Stem Cells in Media
Over the past decade their has been a swell of excitement surrounding the potential use of stem cell therapy to treat a range of illnesses and diseases. And the list keeps growing. In this article I'll outline some news stories from 2015 that highlight the exciting research being done in this field.
Three-parent IVF has been one of medical sciences' most ethically contested developments in the past few years. The good news for the sceptics is that, as The Telegraph reported this year, stem cell research was being conducted to battle mitochondrial diseases. Dr Shoukhrat Mitalipov and his team have shown in their research how it may be possible to use the cells from patients with mitochondria to regenerate their own damaged cells. They hope this will ''eventually allow mothers at risk of passing on mitochondrial disease to use their own healthy mitochondria to repair their eggs''. This seems like a big step towards reducing the need for three parent IVF in the near future.
It was reported by The Guardian this year that stem cell therapy would be trialled in the UK to tackle lung cancer. 40,000 people are diagnosed with the disease in the UK every year. Doctors talk of how the effects of using chemotherapy to tackle it are minimal and very short term. The hope is through this research that stem cells from bone marrow can be modified to activate a gene named Trail, which is known to be able to bind to cancerous tumours and eventually destroy them. This will be the first time cell therapy has been used for treatments on lungs.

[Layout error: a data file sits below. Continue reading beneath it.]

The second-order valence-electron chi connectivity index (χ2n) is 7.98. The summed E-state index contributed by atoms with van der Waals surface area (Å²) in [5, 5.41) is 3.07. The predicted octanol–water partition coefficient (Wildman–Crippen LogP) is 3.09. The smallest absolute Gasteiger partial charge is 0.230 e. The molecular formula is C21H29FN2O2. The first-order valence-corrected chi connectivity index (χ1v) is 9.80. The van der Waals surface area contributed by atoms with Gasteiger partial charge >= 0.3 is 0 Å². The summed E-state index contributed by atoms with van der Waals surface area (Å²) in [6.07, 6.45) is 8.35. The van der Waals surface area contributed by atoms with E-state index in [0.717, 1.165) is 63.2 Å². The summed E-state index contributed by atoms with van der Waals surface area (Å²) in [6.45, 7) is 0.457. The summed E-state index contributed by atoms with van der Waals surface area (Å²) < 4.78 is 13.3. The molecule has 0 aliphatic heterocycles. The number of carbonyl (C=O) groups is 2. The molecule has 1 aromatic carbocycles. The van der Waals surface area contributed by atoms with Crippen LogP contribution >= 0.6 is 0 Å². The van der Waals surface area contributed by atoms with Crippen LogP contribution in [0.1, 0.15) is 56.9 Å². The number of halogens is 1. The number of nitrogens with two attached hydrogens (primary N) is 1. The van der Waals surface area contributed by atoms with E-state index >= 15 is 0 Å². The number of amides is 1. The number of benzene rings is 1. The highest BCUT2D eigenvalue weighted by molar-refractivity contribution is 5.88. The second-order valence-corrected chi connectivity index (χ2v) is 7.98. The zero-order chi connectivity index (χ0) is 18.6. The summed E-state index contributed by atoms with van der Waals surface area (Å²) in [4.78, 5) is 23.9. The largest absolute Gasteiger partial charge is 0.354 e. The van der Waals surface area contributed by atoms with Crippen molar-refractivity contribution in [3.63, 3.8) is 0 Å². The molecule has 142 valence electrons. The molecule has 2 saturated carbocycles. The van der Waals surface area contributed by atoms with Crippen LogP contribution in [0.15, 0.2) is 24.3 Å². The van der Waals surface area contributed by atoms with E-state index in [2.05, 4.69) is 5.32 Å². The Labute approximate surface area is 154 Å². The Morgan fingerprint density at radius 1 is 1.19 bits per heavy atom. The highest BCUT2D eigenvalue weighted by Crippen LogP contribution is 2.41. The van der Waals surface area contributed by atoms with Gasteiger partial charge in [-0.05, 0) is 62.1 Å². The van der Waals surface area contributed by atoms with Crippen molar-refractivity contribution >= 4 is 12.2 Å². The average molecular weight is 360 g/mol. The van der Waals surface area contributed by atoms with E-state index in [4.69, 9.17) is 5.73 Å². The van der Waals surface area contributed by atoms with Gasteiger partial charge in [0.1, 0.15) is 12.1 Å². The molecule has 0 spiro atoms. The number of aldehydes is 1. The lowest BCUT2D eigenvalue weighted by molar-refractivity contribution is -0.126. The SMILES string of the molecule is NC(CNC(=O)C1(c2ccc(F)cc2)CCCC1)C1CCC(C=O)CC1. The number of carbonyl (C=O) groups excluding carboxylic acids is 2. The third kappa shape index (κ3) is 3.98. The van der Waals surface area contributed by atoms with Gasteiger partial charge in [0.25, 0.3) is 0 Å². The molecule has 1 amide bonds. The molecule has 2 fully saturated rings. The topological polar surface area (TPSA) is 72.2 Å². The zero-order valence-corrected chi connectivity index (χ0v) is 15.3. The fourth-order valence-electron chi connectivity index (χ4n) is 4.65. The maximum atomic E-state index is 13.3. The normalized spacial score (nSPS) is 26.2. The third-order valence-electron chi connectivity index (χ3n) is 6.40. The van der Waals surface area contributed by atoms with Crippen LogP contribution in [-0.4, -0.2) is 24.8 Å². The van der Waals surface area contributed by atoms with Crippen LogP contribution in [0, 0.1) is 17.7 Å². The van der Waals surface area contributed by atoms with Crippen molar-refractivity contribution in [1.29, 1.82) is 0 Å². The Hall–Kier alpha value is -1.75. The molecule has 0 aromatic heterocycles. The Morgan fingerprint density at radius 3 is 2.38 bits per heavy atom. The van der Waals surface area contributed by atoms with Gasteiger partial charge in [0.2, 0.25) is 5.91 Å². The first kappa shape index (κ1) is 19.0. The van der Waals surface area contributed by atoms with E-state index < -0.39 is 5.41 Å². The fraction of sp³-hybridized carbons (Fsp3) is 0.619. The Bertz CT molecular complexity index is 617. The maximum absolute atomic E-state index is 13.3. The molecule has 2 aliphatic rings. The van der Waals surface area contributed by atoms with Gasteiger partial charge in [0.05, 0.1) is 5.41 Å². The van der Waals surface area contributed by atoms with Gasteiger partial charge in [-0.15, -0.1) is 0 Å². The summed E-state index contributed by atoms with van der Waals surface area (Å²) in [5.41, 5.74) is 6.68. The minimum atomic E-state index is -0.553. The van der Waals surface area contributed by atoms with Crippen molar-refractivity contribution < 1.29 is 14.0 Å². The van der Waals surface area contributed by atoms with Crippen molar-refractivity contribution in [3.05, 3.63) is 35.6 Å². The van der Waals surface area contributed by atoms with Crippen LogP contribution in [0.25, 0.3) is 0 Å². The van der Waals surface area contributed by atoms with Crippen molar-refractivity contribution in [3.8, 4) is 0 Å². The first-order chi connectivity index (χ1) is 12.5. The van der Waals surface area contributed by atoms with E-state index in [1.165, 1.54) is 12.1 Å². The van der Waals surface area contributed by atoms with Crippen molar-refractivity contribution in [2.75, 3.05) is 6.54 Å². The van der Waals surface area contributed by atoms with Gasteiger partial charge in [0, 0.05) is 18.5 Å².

Another exciting development being developed in stem cell research is the ability of these cells to regenerate organs. As the BBC reported in March, test had been conducted showing how severely damaged organs in mice could be restored to near normal function. The team from the University of Edinburgh have been focusing their research on the regenerative potential of the liver, and are excited by the progress being made in this area.
Researchers at the University of California have for the first time used stem cells to create miniature organs. In the article we can see a video showing a functional model of a human heart ventricle. The hope for this exciting development is that in the future scientists will be able to use these human-like hearts for medical research. Specifically, Professor Kevin Healy hopes this technology will allow for scientists and doctors to be able to better determine which drugs are dangerous during pregnancy.